• A number of users report alarms as difficult to hear overnight


Pros: Integrated Enlite CGM with Low Glucose Suspend puts it on the pathway toward Artificial Pancreas. Proven company. Proven pump.

Cons: CGM accuracy.

Takeaway: If you have loved the Medtronic pump for the last two decades, you’ll love and recognize this pump. LGS is a great feature when it works and if you trust their CGM.

Tandem t:slim


Tandem t:slim



  • Reservoir size: 300u cartridge before tubing fill
  • IPX7 rating: accidental dunk proof
  • Bright, colorful, touchscreen interface on shatter-resistant glass
  • Easily see matrix of all settings by time segment
  • Carb calculator for multiple carb serving input
  • IOB on home screen with time remaining
  • Site reminder for infusion set changes
  • Infusion Sets: Accepts any luer lock infusion set
  • Meter: Can be used with any meter, but ships with One Touch Verio IQ meter (does not pair)
  • Software: Uploads to Diasend and Web-based t:connect software
  • Audio: Silent options for discreet bolusing
  • Power: Powered by rechargeable lithium polymer battery via included microUSB cable – can be charged from outlet, car charger, or computer and full charge lasts up to 1 week


 Additional Specs:

  • Weight (full): 3.95oz (heaviest pump)
  • Basal increments: 0.001u at programed rates equal to or greater than 0.10u
  • Max Basal Limit: 15u
  • Minimum bolus increment: 0.01u at volumes greater than 0.05u
  • Max Bolus: 25u
  • Duration of Insulin Action Increment: 1min
  • Max Number of Basal Profiles/Segments: 6 Profiles/16 Segments each

Changes from Previous Model:




  • Aluminum casing means metal detector sensitivity
  • Many confirmation screens
  • Time-consuming fill process
  • Not compatible with Apidra
  • Opacity means limited visibility within cartrdige
  • No reverse correction
  • A number of users report problems with air bubbles in the luer lock
  • A number of users report alarms as difficult to hear overnight


Pros: Modern touchscreen interface. Features easy to view and access.

Cons: Touchscreen means more room for user input error despite many confirmation screens. Heavy. Air bubbles a frequent issue. First gen product and new company. Site changes take a lot of time.

Takeaway: A slick, beautiful pump with nice accessories. Will appeal to smartphone users.



Accu-Chek Combo

Accu-Chek Combo


  • Reservoir size: 315u
  • Same IPX8 rating as Animas and Insulet, but they choose to refer to it as “Watertight”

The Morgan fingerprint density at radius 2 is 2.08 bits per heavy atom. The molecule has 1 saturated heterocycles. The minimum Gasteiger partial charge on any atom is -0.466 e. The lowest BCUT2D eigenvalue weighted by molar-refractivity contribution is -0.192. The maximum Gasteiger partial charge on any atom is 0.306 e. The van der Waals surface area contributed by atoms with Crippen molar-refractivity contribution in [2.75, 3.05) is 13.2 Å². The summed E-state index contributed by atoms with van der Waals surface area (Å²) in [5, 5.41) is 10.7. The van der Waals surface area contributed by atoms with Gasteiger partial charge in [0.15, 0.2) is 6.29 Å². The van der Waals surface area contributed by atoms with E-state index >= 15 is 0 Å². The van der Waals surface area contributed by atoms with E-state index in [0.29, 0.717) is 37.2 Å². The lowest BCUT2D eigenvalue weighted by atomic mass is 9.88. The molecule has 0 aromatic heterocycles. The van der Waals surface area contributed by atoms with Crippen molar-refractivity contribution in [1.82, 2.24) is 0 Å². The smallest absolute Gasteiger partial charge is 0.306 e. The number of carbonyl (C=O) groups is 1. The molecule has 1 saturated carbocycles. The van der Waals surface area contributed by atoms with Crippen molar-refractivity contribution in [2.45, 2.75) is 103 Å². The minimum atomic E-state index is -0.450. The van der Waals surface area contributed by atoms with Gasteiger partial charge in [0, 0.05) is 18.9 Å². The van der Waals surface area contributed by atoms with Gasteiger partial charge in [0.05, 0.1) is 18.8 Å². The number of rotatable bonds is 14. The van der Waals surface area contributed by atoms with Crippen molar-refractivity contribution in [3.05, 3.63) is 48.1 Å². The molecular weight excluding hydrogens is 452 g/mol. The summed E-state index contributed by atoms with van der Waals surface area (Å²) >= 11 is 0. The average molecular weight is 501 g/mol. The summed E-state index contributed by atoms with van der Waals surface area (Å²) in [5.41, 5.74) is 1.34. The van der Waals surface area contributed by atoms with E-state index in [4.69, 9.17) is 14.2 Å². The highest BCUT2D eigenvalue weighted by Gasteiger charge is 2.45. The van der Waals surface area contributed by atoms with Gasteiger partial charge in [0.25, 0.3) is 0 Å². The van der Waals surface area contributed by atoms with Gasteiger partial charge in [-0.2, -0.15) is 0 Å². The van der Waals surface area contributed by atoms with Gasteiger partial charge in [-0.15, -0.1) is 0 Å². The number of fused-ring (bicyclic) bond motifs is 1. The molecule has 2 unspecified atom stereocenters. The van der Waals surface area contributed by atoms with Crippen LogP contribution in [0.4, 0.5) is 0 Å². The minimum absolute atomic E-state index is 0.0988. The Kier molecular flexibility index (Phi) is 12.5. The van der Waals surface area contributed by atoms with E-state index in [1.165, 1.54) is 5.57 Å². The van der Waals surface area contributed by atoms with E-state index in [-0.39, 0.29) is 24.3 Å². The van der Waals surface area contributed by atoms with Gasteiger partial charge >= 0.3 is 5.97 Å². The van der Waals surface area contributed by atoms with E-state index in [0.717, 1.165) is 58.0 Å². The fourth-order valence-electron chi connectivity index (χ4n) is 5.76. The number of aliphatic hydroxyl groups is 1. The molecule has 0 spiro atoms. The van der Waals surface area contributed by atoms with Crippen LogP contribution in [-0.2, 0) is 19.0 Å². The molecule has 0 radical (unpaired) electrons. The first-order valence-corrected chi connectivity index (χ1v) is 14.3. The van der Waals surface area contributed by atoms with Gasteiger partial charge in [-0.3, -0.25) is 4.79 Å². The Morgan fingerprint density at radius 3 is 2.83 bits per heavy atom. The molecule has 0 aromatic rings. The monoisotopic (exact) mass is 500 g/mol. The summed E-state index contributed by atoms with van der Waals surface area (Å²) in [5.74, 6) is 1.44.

• Meter: Bluetooth linked Accu-Chek Aviva Combo meter/pump remote with full pump programming
  • Bright color meter screen
  • Infusion sets: Accepts any luer lock infusion set
  • Site change reminder
  • Software: Uploads to Diasend
  • Power: 1 AA battery, accepts non-lithium as well as lithium batteries


Additional Specs:

  • Extremely lightweight (empty): 2.8oz
  • Basal increments: 0.01u for basal amounts in the range of 0.05 to 1.00u, 0.05u for basal amounts in the range of 1 to 10u, 0.1u for basal amounts in the range of 10.0 to 25.0u
  • Max Basal Limit: 25u
  • Max Bolus: 25u
  • Minimum Bolus Increment: .1u
  • Duration of Insulin Action Increment: 15min
  • Max Number of Basal Profiles/Segments: 5 Profiles/24 Segments each


Changes from Previous Model:

vs Accu-Chek Spirit

  • Bluetooth linked meter serves as fully featured pump remote
  • Color now a more discreet black
  • Full color on-screen graphs on meter



  • Low-resolution screen
  • Smallest screen on pump market
  • Must use linked meter to program boluses using the bolus calculator algorithm
  • May only link 1 meter per pump
  • Have to program all 24 basal segments
  • Cartridge changes require stopping pump and awkward button press
  • No native clip, must use case


Pros: Easy bolusing from meter, Proven company.

Cons: Human factor issues (tiny screen, reliance on meter to use advanced features, difficult cartridge changes).

Takeaway: Solid, reliable pump. Awkward implementation.

Asante MySnap



Asante Snap


  • Reservoir size: 300u+ pre-filled Humalog cartridges mean 14 fewer steps to set changes and up to a week’s worth of wear
  • IPX5 rating: splashproof, should not be submerged
  • Company philosophy includes 30-day free trial and $99 upgrades
  • Low upfront cost
  • Pump bodies and tubing changed out with each new cartridge for up to 7 days of wear (with cannula changes every 2-3 days)
  • Auto-priming of tubing
  • Super fast set changes with few steps
  • Low incidence of air bubbles due to pre-filled cartridges
  • Fast access to bolus calculator w/ 1 button press
  • Carb calculator for multiple carb serving input
  • Option to return disposables for recycling
  • Infusion Sets: specially designed cartridge caps include occlusion detection
  • User-defined setting of whether to calculate IOB as correction only vs meal + correction
  • Fast new setup with settings stored in pump bodies (insert old body and all settings applied to new controller)